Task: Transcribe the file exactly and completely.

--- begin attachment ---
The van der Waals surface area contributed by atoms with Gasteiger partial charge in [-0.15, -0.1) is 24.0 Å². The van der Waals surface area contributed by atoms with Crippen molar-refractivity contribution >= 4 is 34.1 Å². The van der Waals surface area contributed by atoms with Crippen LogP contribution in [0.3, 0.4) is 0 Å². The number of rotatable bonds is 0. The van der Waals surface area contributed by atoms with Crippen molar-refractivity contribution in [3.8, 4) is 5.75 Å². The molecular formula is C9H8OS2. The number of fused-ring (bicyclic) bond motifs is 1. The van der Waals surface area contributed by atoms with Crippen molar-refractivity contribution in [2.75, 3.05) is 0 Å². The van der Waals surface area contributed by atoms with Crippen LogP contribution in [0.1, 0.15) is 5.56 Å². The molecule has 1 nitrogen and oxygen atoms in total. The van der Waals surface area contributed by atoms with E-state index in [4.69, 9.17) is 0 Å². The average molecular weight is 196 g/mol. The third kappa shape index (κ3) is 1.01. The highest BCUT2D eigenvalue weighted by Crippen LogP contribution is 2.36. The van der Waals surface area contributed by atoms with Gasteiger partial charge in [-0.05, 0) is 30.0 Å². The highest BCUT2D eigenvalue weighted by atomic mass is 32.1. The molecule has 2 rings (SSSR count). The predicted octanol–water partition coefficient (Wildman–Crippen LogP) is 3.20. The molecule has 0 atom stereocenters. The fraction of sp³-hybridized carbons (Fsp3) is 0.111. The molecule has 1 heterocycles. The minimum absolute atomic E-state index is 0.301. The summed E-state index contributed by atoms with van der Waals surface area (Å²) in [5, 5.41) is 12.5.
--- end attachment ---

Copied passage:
The van der Waals surface area contributed by atoms with Gasteiger partial charge in [-0.15, -0.1) is 24.0 Å². The van der Waals surface area contributed by atoms with Crippen molar-refractivity contribution >= 4 is 34.1 Å². The van der Waals surface area contributed by atoms with Crippen LogP contribution in [0.3, 0.4) is 0 Å². The number of rotatable bonds is 0. The van der Waals surface area contributed by atoms with Crippen molar-refractivity contribution in [3.8, 4) is 5.75 Å². The molecular formula is C9H8OS2. The number of fused-ring (bicyclic) bond motifs is 1. The van der Waals surface area contributed by atoms with Crippen molar-refractivity contribution in [2.75, 3.05) is 0 Å². The van der Waals surface area contributed by atoms with Crippen LogP contribution in [0.1, 0.15) is 5.56 Å². The molecule has 1 nitrogen and oxygen atoms in total. The van der Waals surface area contributed by atoms with E-state index in [4.69, 9.17) is 0 Å². The average molecular weight is 196 g/mol. The third kappa shape index (κ3) is 1.01. The highest BCUT2D eigenvalue weighted by Crippen LogP contribution is 2.36. The van der Waals surface area contributed by atoms with Gasteiger partial charge in [-0.05, 0) is 30.0 Å². The highest BCUT2D eigenvalue weighted by atomic mass is 32.1. The molecule has 2 rings (SSSR count). The predicted octanol–water partition coefficient (Wildman–Crippen LogP) is 3.20. The molecule has 0 atom stereocenters. The fraction of sp³-hybridized carbons (Fsp3) is 0.111. The molecule has 1 heterocycles. The minimum absolute atomic E-state index is 0.301. The summed E-state index contributed by atoms with van der Waals surface area (Å²) in [5, 5.41) is 12.5.